2008’s The Felice Brothers was near the top of my end of year list, its strength coming from the way it caught the imagination with its rustic, cracked and weary charm. It contained songs played with minimal fuss and maximum heart and it was a breath of fresh air amongst the angst and art of many of the year’s other releases. Anticipation of a new album so soon in 2009 was high and I felt this one would be their breakthrough to a wider audience. Alas it is not to be, though by the same token it is no step backwards, more a holding pattern or a pause for breath.
Yonder Is The Clock essentially takes up from where The Felice Brothers left off and the opening track ‘The Big Surprise’ is a strangely subdued stroll through tentative percussion and a swelling but unfulfilling lament. Any misgivings about that track are quickly forgotten as the stomping accordion driven ‘Penn Station’ reminds us of how gloriously ramshackle the brothers can be. It is a cacophony of harmonica, fiddle and handclaps that descends into a barn dance complete with breaking glasses.
The title of the album is drawn from the pages of a Mark Twain novel and refers to the American ghosts that lend their stories to the songs. There is indeed a wide range of topics, covering the spectrum of old and new America, from train stations and influenza to long winters and lost love. The themes are another continuity from the last record, this time ‘Katie Dear’ replaces ‘Ruby Mae’ as the object of Ian Felice’s desire.
‘Sailor Song’ is a delicate ballad tempered by a gruff Tom Waits drawl that paints a picture of a lonely singer at a desolate late night bar. The accordion of James Felice carries the mournful melody with great restraint for an instrument often used too enthusiastically. The song works well as it sits comfortably within their range and is treated with musical subtlety. In contrast ‘Run Chicken Run’ is a rollicking run through a standard rocking rural singalong. It is all good fun but seems like too much of a casual addition to their canon of rousing numbers such as 2008s ‘Frankie’s Gun’.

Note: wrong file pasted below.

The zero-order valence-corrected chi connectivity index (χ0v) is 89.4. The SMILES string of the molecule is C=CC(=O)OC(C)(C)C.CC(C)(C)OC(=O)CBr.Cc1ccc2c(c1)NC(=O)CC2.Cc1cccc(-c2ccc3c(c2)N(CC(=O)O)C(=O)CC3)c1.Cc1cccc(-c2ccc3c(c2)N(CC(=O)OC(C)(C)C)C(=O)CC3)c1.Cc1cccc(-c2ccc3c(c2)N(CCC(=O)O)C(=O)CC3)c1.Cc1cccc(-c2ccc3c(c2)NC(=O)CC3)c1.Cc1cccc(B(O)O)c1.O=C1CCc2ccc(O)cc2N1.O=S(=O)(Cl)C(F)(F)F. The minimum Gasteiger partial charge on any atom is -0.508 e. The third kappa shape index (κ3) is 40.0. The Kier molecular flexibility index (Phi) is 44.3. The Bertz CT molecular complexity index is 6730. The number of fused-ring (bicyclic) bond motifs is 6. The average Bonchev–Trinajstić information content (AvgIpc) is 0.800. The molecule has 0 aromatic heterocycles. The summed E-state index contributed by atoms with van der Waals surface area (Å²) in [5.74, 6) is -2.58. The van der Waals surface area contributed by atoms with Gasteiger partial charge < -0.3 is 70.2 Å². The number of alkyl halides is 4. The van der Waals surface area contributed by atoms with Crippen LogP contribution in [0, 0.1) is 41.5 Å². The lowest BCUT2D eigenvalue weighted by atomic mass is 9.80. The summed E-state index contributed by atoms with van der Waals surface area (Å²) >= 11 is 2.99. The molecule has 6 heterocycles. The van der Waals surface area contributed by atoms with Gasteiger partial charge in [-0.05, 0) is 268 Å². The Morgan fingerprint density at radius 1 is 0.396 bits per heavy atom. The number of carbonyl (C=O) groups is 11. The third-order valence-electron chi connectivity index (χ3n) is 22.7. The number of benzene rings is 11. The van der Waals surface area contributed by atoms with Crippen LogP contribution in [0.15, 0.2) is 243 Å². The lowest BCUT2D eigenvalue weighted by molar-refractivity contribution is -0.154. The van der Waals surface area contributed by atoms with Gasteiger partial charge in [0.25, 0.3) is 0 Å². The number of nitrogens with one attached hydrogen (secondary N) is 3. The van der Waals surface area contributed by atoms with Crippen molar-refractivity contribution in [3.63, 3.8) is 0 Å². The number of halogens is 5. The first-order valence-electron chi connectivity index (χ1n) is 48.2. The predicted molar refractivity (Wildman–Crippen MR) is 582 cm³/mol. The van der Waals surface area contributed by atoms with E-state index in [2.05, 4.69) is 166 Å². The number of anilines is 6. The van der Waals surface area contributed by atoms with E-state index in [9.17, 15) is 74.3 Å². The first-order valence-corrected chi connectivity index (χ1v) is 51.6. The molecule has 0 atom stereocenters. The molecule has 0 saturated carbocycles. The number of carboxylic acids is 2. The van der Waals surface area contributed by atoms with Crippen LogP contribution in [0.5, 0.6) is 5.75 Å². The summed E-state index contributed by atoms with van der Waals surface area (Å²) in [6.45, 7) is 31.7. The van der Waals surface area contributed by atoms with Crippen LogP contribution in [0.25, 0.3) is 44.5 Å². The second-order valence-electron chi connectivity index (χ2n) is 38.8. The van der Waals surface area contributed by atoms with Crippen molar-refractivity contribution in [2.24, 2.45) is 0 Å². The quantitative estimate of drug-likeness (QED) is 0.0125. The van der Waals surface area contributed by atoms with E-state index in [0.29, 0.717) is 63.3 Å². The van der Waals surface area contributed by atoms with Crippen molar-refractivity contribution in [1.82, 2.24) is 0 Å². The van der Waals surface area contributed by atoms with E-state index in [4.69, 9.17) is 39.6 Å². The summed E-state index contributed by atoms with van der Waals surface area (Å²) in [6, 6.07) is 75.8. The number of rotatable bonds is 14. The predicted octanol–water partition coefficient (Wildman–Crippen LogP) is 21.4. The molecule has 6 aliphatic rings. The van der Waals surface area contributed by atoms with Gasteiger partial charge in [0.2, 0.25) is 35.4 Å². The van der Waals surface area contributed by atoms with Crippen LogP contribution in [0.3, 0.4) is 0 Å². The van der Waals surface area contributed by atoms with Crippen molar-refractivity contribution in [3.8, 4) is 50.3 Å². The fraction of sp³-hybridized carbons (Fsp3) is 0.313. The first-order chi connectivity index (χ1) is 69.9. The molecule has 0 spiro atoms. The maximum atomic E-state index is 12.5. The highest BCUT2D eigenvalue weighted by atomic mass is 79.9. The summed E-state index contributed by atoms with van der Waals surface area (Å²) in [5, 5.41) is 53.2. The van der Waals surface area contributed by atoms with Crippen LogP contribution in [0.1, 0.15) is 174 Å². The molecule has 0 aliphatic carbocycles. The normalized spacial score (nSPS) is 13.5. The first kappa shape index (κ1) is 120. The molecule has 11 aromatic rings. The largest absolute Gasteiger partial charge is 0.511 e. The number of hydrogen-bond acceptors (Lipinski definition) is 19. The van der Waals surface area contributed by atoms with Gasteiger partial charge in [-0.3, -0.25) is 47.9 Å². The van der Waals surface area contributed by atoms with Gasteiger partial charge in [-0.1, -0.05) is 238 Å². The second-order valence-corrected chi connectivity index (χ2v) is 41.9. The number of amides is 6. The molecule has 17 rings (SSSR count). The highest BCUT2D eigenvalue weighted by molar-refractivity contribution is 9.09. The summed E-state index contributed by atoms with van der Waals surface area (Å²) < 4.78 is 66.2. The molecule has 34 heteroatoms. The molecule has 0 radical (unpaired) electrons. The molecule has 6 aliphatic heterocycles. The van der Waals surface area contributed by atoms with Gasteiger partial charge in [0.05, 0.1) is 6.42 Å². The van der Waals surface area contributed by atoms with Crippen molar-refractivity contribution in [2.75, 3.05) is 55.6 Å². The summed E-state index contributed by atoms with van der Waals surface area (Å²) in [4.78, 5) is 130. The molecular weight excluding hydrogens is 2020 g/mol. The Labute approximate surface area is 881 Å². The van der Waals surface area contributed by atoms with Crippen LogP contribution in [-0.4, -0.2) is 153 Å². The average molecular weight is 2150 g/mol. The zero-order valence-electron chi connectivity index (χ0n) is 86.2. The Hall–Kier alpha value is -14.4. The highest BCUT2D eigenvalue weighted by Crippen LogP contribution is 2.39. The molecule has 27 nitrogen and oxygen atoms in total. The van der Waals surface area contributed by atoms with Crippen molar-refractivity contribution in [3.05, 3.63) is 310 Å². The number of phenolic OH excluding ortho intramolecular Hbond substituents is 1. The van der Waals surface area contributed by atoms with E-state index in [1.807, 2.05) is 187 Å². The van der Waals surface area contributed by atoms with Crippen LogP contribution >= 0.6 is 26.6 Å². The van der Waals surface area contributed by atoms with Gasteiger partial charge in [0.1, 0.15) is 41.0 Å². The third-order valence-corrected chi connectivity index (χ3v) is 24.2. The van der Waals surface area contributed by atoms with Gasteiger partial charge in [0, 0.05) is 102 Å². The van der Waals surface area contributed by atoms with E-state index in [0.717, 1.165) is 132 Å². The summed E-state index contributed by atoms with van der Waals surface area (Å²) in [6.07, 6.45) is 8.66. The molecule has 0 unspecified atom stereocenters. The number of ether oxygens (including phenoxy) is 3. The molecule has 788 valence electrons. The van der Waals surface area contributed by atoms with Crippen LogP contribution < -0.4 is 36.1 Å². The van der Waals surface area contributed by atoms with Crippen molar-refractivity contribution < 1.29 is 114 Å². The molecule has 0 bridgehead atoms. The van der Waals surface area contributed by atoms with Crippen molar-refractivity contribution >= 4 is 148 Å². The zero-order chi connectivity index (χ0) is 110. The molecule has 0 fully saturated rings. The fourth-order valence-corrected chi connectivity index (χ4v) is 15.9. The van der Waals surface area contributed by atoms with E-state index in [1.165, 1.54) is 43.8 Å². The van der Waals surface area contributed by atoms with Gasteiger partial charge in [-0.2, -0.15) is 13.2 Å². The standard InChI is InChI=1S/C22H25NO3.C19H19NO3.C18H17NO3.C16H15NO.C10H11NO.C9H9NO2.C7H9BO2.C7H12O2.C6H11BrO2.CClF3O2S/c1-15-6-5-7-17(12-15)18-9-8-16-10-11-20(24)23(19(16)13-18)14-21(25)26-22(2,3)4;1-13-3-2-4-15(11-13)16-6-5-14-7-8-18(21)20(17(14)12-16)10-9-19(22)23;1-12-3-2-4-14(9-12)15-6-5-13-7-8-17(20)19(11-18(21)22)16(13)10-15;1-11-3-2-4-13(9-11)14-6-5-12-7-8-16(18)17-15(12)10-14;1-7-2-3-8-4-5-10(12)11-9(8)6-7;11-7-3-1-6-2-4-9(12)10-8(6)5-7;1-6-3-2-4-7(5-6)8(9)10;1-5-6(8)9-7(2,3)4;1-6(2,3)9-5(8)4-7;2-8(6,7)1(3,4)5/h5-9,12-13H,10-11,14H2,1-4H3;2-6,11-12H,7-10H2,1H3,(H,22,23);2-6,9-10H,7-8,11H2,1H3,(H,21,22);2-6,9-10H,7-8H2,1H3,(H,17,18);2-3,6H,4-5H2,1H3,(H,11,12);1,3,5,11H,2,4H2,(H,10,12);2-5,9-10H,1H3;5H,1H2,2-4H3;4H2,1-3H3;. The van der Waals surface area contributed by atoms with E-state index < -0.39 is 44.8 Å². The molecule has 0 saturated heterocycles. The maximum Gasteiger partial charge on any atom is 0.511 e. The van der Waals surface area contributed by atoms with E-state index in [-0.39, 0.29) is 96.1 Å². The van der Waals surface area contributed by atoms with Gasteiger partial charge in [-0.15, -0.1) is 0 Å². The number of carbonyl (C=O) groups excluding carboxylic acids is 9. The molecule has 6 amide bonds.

The obvious comparisons with the Felice Brothers have always been The Band and Bob Dylan and here they live up to those reference points but they also widen their oeuvre with songs like the softer and sweeter ‘All When We Were Young’ and the beer swigging shanty ‘Memphis Flu’ that sways like The Pogues touring the saloons of the wild west. Elsewhere they tighten the historical bond with The Band on ‘Boy From Lawrence County’ with its guitar and banjo interplay.
The songs that convince the most on Yonder Is The Clock are the quieter moments where The Felice Brothers are masters at pacing their playing and spacing the emotion to build tension on the heart tugs. They increase the nostalgic weight of the words with the characters, places and winding dusty roads that connect them.
This album sees them stepping back and taking stock of America, taking in the view and releasing the stories that evolved from their touring and experiences. One hopes that they will take a wider and perhaps bolder approach next time round but until then they have again delivered a solid and at times beautiful collection of traditional American songs.